Intel Rolls Out Nehalem with New Virtualization, Power Features

 
 
By Jeffrey Burt  |  Posted 2009-03-30 Email Print this article Print
 
 
 
 
 
 
 

Intel officials, touting new performance, energy efficiency and virtualization capabilities, unveiled the new Xeon 5500 series-once known as Nehalem EP-for the high-volume server space. Intel's new processor architecture includes an integrated memory controller, better I/O capabilities and energy efficiency technology that includes the ability to boost power to individual processor cores when necessary. Rival AMD downplayed Intel's announcement, but analysts say the new architecture offers significant advancements.

Intel March 30 officially rolled out its "Nehalem EP" Xeon processors for two-socket systems, with officials touting the performance and efficiency gains as well as the improvements in virtualization capabilities.

At an event in Santa Clara, Calif., Pat Gelsinger, senior vice president and general manager of Intel's Digital Enterprise Group, touted the new chips-officially called the Xeon 5500 series-as the most significant processor launch since the Pentium Pro was released in 1995.

The Xeon 5500 series is "as significant and transformational as the Pentium Pro was in its day," Gelsinger said.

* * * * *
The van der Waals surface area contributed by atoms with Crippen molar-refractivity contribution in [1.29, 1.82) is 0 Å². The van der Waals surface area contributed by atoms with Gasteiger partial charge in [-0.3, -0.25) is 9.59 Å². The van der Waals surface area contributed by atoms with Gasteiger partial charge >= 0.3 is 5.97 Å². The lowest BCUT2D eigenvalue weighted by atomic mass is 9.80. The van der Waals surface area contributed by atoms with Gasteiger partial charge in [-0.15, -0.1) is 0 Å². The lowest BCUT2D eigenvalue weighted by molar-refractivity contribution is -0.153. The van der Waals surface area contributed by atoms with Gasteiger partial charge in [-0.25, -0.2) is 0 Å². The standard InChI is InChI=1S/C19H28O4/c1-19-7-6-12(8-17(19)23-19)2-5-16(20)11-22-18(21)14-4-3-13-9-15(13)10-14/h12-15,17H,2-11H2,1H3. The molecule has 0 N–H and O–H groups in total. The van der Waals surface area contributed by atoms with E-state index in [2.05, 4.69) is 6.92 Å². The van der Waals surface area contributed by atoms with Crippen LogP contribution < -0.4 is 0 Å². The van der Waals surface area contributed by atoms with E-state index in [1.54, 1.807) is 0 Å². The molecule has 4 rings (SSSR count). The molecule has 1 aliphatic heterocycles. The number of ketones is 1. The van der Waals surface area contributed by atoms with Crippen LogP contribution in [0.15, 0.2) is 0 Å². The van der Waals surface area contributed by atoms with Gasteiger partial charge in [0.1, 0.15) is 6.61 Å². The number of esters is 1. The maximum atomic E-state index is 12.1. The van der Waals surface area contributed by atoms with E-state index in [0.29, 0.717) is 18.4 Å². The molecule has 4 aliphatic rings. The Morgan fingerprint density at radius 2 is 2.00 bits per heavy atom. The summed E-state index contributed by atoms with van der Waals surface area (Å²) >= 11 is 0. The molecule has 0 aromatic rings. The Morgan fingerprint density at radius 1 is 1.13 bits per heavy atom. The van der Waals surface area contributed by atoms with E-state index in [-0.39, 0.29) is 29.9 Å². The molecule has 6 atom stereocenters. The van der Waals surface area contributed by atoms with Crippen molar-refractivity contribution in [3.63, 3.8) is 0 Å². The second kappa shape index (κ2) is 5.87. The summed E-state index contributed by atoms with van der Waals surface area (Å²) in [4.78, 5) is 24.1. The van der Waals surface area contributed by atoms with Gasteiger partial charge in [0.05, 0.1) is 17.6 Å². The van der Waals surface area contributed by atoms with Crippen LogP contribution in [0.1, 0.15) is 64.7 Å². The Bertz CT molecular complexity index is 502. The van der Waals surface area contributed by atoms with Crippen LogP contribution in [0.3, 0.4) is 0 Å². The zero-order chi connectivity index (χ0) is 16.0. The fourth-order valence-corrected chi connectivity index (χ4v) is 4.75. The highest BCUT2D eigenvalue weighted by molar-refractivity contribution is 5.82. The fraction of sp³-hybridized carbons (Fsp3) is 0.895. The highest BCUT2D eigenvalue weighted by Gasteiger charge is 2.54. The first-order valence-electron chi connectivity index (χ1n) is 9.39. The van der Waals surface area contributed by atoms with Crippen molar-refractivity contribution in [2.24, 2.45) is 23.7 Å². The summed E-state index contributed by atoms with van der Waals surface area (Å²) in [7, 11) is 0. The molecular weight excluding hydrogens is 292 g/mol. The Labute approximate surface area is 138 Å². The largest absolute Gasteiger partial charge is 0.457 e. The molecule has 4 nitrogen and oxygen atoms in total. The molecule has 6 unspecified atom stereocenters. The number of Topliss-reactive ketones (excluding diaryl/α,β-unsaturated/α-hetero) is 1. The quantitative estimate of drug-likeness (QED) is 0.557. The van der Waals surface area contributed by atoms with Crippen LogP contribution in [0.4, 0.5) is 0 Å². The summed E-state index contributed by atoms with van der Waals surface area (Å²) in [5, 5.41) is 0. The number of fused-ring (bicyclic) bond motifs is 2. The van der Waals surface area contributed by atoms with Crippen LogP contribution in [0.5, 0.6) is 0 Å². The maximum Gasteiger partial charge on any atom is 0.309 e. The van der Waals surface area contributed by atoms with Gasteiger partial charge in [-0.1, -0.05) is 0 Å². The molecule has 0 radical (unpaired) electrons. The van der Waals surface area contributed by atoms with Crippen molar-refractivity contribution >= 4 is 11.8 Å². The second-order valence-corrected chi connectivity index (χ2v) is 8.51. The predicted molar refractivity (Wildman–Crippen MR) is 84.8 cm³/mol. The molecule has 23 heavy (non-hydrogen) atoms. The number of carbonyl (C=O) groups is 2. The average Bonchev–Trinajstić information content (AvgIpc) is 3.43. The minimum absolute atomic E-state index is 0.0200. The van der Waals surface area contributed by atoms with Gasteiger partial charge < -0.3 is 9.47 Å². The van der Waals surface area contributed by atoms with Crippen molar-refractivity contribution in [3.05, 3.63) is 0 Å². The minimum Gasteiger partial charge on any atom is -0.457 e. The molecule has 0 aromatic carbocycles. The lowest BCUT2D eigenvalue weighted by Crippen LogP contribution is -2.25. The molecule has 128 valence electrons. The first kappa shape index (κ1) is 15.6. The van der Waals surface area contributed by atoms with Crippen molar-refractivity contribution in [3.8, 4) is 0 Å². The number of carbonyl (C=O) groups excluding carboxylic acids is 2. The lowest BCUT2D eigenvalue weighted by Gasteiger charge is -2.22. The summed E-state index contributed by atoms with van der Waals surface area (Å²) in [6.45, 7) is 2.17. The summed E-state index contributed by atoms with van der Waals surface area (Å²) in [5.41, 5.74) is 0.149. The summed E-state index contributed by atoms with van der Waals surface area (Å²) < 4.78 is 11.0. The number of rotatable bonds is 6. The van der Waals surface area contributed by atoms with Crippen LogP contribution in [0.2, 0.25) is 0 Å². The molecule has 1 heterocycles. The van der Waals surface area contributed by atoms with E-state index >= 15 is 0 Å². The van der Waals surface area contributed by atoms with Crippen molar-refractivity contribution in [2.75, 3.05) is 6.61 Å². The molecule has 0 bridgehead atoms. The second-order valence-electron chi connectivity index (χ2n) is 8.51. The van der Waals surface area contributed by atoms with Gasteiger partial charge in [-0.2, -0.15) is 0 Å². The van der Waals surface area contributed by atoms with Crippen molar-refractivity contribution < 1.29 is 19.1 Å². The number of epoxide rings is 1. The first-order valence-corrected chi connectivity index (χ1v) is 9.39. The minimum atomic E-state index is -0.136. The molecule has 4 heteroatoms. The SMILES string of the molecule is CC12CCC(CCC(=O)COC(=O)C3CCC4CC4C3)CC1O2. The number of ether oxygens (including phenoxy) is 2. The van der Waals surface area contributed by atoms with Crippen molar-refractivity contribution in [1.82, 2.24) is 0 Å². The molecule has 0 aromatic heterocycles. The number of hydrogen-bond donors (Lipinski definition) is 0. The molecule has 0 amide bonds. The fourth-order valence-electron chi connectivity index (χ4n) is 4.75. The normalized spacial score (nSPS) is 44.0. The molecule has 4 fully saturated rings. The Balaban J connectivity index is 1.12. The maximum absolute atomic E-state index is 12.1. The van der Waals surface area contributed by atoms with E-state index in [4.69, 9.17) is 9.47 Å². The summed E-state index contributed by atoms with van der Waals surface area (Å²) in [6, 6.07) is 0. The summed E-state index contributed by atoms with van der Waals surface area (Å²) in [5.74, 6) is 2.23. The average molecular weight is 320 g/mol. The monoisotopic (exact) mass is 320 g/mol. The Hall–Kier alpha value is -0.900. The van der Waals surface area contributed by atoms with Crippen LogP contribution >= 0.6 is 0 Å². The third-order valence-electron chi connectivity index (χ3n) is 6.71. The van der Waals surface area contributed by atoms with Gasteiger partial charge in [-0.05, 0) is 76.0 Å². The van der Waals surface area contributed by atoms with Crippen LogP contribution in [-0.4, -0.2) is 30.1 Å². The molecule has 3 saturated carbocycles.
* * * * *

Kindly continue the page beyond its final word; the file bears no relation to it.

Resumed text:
The announcement was the latest step in the ongoing rollout of Intel's Nehalem architecture, which is replacing the chip maker's core architecture. The first of the Nehalem chips, for high-end PCs and workstations, were launched in the fall. The Nehalem EX chips, for servers with four or more sockets, are expected to launch later this year.

During a 50-minute presentation, Gelsinger outlined significant enhancements in Nehalem in the areas of performance, energy efficiency and virtualization. He said that the quad-core 5500 series had set more than 30 records for performance in the two-socket server space, and more than doubled the performance of the current 5400 series.

The Xeon 5500 series, built on the 45-nanomter manufacturing process, also offers triple the memory bandwidth of previous chips and can dynamically adjust to multiple and disparate workloads and conditions. Gelsinger focused on Turbo Boost, a feature that enables IT administrators to dynamically boost or lower the clock speed of individual cores depending on utilization and demand.

"All of a sudden, you get more horsepower for your engine," he said.

Other performance features include an integrated memory controller, similar to what Advanced Micro Devices has offered on its Opteron chips since 2003, and the QuickPath chip-to-chip interconnect.



 
 
 
 
 
 
 
 
 
 
 

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